The attached files are rough ideas of what I'm thinking about for my current situation. You can click on my signature to below see some photos as well.


Thanks.


Larry
 

·
Registered
Joined
·
6,697 Posts
Discussion Starter · #11 ·
I had a little trouble posting the attachments in the previous posting.


Here's the first.
 

·
Registered
Joined
·
6,697 Posts
Discussion Starter · #12 ·
Here's the second picture.



Not shown in these concept drawings is the folding mirrored doors comprising almost the entire back wall of the room.


I ususally have them opened slightly so the back walls are not parallel to the front walls.


Larry
 

·
Registered
Joined
·
502 Posts
I agree with LordHz regarding the "dry room" effect. I too agree that the ambient material is on the original recording mix.

I am in the middle of treating my room (12.5'wX30'lX7'3"h), the ceiling is really low. The plain room (no treatment) suffers from terrible "slap echo" and ringing. As I was painting the ceiling black (CRT:D ) I figured that it might be easier just to attatch black 1-2" acoustic Sonex to the ceiling instead. Any ideas on this?

I consulted with a acoustic wall salesman yesterday and he suggests just a couple of wall panels 1--2" thick in a couple of spots along the walls and up high near the ceiling wall boundries to get rid of the echo, ringing problem. When I went to see him, I had plans to treat ALL the walls with custom paneling but he told me this was not necessary as this would create too dead of a room and suck up amplifier power.
 

·
Premium Member
Joined
·
8,710 Posts
I don't know what "too dry" means. I'd suspect he means a room that is "too dead", or overly absorptive. This can certainly be done if you don't know what you're doing when starting out on the project. However, what is "too dead" for two channel playback and "too dead" for multi-channel playback are two entirely different points..and, in relative terms, widely separated.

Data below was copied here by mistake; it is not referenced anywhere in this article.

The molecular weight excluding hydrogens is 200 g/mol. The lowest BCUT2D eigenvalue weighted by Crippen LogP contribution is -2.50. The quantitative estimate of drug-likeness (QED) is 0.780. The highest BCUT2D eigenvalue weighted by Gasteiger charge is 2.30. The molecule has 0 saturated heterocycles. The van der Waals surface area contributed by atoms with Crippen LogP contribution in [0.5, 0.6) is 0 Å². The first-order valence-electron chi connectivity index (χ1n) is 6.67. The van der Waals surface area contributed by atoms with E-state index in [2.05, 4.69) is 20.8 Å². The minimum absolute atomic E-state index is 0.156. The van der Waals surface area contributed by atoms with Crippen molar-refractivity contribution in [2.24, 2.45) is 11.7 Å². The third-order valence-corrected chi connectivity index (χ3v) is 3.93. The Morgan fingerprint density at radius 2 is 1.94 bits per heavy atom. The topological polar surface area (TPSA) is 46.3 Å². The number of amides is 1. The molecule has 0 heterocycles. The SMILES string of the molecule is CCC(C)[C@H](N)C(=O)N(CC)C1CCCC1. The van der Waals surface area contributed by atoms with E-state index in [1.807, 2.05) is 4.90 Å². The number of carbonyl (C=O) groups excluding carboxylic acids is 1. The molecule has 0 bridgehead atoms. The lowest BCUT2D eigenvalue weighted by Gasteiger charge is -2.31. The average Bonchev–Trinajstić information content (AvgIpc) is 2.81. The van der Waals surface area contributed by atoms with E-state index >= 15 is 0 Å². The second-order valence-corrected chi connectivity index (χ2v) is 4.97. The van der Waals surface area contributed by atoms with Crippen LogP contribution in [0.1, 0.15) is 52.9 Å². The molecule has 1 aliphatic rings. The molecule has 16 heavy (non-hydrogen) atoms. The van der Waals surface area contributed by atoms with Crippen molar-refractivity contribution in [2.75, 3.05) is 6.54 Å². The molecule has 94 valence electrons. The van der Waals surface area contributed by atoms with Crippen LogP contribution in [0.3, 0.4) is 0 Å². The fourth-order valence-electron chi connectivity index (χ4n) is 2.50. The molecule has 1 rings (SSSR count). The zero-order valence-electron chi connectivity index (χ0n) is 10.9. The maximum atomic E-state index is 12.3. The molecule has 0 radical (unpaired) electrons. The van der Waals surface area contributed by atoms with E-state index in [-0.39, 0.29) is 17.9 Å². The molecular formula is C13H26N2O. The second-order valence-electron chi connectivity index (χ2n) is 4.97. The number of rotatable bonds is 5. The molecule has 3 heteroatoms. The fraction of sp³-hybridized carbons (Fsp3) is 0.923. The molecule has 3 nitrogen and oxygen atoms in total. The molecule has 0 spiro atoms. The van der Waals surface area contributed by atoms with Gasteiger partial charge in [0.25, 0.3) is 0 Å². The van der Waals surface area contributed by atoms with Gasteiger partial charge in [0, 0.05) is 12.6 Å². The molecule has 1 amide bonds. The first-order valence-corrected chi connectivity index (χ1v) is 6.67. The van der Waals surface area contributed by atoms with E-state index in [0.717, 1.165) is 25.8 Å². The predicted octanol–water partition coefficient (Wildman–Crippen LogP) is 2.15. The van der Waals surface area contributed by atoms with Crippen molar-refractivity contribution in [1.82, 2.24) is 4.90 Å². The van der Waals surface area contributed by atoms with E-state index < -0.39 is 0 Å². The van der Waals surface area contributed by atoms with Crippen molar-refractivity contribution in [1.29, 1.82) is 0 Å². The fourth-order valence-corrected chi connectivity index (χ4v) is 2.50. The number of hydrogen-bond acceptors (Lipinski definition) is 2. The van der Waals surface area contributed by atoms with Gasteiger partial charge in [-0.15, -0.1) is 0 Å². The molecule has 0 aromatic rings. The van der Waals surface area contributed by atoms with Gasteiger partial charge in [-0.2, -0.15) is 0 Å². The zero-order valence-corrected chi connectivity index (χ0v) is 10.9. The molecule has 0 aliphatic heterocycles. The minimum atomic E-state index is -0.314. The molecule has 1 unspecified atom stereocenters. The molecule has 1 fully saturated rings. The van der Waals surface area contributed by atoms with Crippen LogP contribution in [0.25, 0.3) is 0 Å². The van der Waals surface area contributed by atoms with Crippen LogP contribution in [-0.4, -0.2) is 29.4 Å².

When using a multi-channel playback system (ie, L,C,R and various surround, or effects speakers) EVEN IF THE RECORDING IS TWO CHANNEL, you must have a much lower reverberation level (RT60) than what you need with only two speakers. A proper two speaker room will sound confused, muddy (and a bunch of other negative terms) when used for multi-channel playback. Conversely, using only the L/R pair in a proper multi-channel room, will result in an overly dead presentation.


Equally to the point, the placement of absorptive and reflective surfaces have entirely different requirements between the two playback methods.

Quote:
===========================

1. Conventional flat backed wedge and convoluted foams are applied directly to the mounting surface, where the particle velocity is zero. Since no absorption can occur when the particle velocity is zero, a significant portion of solid foam is wasted.

===========================
This is not entirely true and ignores a long, long list of basic physics.
 
1 - 14 of 14 Posts
Status
Not open for further replies.
Top